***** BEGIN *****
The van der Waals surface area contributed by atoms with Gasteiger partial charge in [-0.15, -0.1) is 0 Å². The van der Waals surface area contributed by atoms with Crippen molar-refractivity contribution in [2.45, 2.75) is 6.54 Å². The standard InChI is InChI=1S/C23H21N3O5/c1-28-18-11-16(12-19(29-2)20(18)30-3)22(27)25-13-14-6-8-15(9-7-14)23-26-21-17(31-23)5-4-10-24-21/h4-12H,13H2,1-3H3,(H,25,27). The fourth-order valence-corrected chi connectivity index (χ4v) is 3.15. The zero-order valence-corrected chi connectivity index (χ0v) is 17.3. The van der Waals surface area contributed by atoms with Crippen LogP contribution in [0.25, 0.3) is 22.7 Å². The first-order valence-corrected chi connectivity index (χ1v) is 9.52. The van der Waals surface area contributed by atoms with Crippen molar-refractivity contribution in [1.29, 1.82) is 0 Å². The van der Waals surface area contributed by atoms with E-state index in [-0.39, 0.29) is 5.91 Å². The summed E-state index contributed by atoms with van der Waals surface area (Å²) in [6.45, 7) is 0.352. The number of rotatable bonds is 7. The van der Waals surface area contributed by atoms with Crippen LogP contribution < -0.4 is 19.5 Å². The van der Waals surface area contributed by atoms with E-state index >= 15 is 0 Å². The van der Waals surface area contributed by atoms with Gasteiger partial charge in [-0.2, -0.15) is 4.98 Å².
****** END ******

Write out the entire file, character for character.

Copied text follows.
The van der Waals surface area contributed by atoms with Gasteiger partial charge in [-0.15, -0.1) is 0 Å². The van der Waals surface area contributed by atoms with Crippen molar-refractivity contribution in [2.45, 2.75) is 6.54 Å². The standard InChI is InChI=1S/C23H21N3O5/c1-28-18-11-16(12-19(29-2)20(18)30-3)22(27)25-13-14-6-8-15(9-7-14)23-26-21-17(31-23)5-4-10-24-21/h4-12H,13H2,1-3H3,(H,25,27). The fourth-order valence-corrected chi connectivity index (χ4v) is 3.15. The zero-order valence-corrected chi connectivity index (χ0v) is 17.3. The van der Waals surface area contributed by atoms with Crippen LogP contribution in [0.25, 0.3) is 22.7 Å². The first-order valence-corrected chi connectivity index (χ1v) is 9.52. The van der Waals surface area contributed by atoms with Crippen molar-refractivity contribution in [1.29, 1.82) is 0 Å². The van der Waals surface area contributed by atoms with E-state index in [-0.39, 0.29) is 5.91 Å². The summed E-state index contributed by atoms with van der Waals surface area (Å²) in [6.45, 7) is 0.352. The number of rotatable bonds is 7. The van der Waals surface area contributed by atoms with Crippen LogP contribution < -0.4 is 19.5 Å². The van der Waals surface area contributed by atoms with E-state index >= 15 is 0 Å². The van der Waals surface area contributed by atoms with Gasteiger partial charge in [-0.2, -0.15) is 4.98 Å².